News & Politics

What Washington Was Talking About on the Last 2/22/22

The Roma disaster, Prohibition high jinks, and George Washington's birthday.

Tuesday is both a palindrome and a date with repeating numbers: It’s 2/22/22. Very few of us will live to see the next iteration of this date, in 2122. We looked up the Washington Post‘s Wednesday, February 22, issue in 1922 to see what the date in local news looked like 100 years ago.

• Crash of the Roma

The worst disaster in the US’s still-young history of aviation took place the day before in Norfolk, Virginia, when the Italian-built dirigible Roma crashed, killing 34 people. The Post striped coverage of the crash across five columns, pushing news about King George and Queen Mary’s first wedding party, the arrest of a man some believed to be the murderer of film director William Desmond Taylor, and the deaths of two people, one from Baltimore, who threw themselves into the sea from the Matson liner Buckeye State.

• Police seize whisky

Cops used a series of secret knocks they learned from a secret police agent to gain entrance to an apartment on 12th Street, Northwest, where they said James H. Smith, 22, hid nine gallons of whisky under a trap door in his kitchen. Liquor had been illegal in the US since Prohibition went into effect in January 1920.

• Washington’s birthday celebrated

“From early this morning until late tonight holiday spirit will predominate and the wheels of industry will be stilled,” the Post wrote in a roundup of activities to honor the man the city was named for. Festivities included the raising of 48 flags at the Washington Monument, lectures and programs, and the Association of Oldest Inhabitants’ customary celebration at the old engine house at 19th and H Streets, Northwest.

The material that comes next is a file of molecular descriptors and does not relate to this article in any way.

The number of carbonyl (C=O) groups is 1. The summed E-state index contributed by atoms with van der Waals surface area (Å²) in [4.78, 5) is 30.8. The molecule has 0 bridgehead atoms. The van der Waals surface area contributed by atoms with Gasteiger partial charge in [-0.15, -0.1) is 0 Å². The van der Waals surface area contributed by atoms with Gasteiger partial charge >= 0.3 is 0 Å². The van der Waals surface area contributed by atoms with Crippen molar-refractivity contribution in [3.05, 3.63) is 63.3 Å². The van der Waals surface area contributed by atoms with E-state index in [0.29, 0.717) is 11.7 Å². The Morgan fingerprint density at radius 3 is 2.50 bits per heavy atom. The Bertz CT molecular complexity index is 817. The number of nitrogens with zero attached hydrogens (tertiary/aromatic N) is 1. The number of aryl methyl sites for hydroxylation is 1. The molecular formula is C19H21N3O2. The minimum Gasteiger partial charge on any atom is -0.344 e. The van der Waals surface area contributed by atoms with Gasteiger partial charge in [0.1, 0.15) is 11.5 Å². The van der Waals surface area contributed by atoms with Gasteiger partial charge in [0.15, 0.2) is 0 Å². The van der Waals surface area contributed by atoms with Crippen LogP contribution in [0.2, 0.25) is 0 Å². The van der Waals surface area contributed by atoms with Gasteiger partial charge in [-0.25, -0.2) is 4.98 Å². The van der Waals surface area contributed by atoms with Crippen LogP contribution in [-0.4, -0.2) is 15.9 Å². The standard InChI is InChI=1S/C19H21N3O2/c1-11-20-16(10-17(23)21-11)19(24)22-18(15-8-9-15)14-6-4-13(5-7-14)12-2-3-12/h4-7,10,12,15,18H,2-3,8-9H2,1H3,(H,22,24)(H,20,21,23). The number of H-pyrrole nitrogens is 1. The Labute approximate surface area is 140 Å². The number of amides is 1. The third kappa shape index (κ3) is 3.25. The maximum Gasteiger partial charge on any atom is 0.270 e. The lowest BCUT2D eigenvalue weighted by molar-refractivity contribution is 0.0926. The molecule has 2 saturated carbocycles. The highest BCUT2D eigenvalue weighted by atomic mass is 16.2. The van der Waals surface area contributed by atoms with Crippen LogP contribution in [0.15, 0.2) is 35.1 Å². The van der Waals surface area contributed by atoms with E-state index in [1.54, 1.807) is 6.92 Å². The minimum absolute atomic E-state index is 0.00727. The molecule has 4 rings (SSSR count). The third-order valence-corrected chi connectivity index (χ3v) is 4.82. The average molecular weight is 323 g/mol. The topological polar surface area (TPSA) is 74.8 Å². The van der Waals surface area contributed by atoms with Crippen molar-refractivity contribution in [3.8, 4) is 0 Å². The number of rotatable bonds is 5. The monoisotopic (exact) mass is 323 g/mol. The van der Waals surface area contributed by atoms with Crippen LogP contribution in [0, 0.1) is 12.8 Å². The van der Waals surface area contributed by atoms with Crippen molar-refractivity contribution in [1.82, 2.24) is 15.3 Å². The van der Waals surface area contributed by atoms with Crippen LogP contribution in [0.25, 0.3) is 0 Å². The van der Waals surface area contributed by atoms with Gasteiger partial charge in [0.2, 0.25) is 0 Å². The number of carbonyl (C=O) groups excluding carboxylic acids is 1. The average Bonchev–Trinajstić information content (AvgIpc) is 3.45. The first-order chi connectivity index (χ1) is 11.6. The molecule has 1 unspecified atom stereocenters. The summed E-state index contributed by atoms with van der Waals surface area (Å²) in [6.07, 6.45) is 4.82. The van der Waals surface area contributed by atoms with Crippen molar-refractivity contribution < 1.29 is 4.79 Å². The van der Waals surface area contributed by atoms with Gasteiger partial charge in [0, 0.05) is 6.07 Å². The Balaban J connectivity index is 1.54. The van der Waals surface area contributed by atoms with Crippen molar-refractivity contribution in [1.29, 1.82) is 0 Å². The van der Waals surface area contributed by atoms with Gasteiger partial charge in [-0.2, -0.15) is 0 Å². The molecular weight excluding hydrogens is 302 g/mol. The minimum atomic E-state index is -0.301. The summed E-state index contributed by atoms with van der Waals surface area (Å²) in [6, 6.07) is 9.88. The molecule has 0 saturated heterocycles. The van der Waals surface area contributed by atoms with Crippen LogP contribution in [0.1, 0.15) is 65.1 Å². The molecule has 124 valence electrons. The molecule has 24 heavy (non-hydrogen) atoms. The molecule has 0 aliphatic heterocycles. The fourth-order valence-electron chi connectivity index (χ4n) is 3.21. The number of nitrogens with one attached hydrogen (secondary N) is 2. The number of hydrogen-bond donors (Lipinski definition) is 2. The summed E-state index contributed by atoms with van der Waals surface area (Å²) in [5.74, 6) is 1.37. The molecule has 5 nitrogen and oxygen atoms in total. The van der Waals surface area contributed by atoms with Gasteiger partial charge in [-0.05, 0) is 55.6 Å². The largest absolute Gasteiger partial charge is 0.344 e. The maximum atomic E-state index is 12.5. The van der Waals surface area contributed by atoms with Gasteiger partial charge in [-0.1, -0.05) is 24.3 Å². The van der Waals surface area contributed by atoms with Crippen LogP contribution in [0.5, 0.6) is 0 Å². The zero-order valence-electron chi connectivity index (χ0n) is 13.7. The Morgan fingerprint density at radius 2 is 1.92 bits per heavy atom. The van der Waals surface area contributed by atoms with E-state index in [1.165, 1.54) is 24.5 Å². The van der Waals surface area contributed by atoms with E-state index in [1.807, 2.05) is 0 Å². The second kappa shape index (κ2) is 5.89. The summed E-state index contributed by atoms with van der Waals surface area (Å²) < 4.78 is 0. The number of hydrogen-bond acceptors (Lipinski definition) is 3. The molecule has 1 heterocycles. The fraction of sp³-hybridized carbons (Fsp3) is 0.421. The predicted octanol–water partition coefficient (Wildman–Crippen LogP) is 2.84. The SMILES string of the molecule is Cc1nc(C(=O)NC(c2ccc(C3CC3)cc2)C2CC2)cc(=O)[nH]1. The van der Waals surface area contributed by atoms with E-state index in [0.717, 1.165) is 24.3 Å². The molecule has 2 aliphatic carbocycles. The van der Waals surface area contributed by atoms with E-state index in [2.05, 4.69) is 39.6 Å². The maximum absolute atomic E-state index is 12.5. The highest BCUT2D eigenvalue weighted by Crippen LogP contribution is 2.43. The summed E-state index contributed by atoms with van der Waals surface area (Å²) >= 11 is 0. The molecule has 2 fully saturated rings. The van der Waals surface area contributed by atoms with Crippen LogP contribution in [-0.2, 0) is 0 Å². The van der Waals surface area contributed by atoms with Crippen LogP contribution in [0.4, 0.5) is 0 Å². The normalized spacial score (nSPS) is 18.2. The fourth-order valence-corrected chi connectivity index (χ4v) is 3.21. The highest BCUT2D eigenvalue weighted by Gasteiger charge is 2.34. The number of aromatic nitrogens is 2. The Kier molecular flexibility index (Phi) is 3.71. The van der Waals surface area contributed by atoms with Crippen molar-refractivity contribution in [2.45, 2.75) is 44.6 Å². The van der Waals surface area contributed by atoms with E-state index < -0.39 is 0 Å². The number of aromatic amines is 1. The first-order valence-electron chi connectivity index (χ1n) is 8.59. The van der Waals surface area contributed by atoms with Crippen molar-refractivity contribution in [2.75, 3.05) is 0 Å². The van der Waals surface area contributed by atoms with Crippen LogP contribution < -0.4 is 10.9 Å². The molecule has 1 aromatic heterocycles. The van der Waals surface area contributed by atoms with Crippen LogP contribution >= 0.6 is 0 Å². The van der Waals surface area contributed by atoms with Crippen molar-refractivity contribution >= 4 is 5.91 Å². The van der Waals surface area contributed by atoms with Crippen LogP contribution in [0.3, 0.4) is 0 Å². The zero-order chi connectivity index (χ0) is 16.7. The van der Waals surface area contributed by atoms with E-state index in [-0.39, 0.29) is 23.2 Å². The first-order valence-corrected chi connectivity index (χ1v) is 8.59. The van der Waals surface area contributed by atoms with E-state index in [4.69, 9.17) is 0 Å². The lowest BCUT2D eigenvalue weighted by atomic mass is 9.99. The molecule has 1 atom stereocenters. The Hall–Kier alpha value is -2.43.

• Society news

President and Mrs. Harding attended a do at the Willard hosted by Albert Fall, the Secretary of the Interior who would play a key role in the Teapot Dome scandal. Princess Lubomirska of Poland was scheduled to host a luncheon on the coming Saturday, and Mrs. Francis Nash would be at home “for the last time this season.”

• The horoscope

Mars was dominant, Genevieve Kemble reported, which meant “enterprise, initiative and bold operations” would all be likely. A child born on this day would be “aggressive, energetic and resourceful.”

• The world of sports

New York University beat Georgetown in basketball. The Preakness was scheduled for May 13, Pimlico announced. Roger Peckinpaugh agreed to terms with the Washington Nationals. “I have been up in the big show long enough to recognize a ball club when I see one,” Peckinpaugh said.

• The day in laffs

Let us now chuckle at the antics of Little Jimmy and his friend, Susie.

• Real estate

A new detached home in Cleveland Park could be yours for $11,500. A two-story colonial on Quebec Street, Northwest was move-in ready at $8,950 ($2,000 cash due immediately), and a furnished sunny front suite with adjoining bath in Kalorama could be rented for $75.

Senior editor

Andrew Beaujon joined Washingtonian in late 2014. He was previously with the Poynter Institute,, and Washington City Paper. He lives in Del Ray.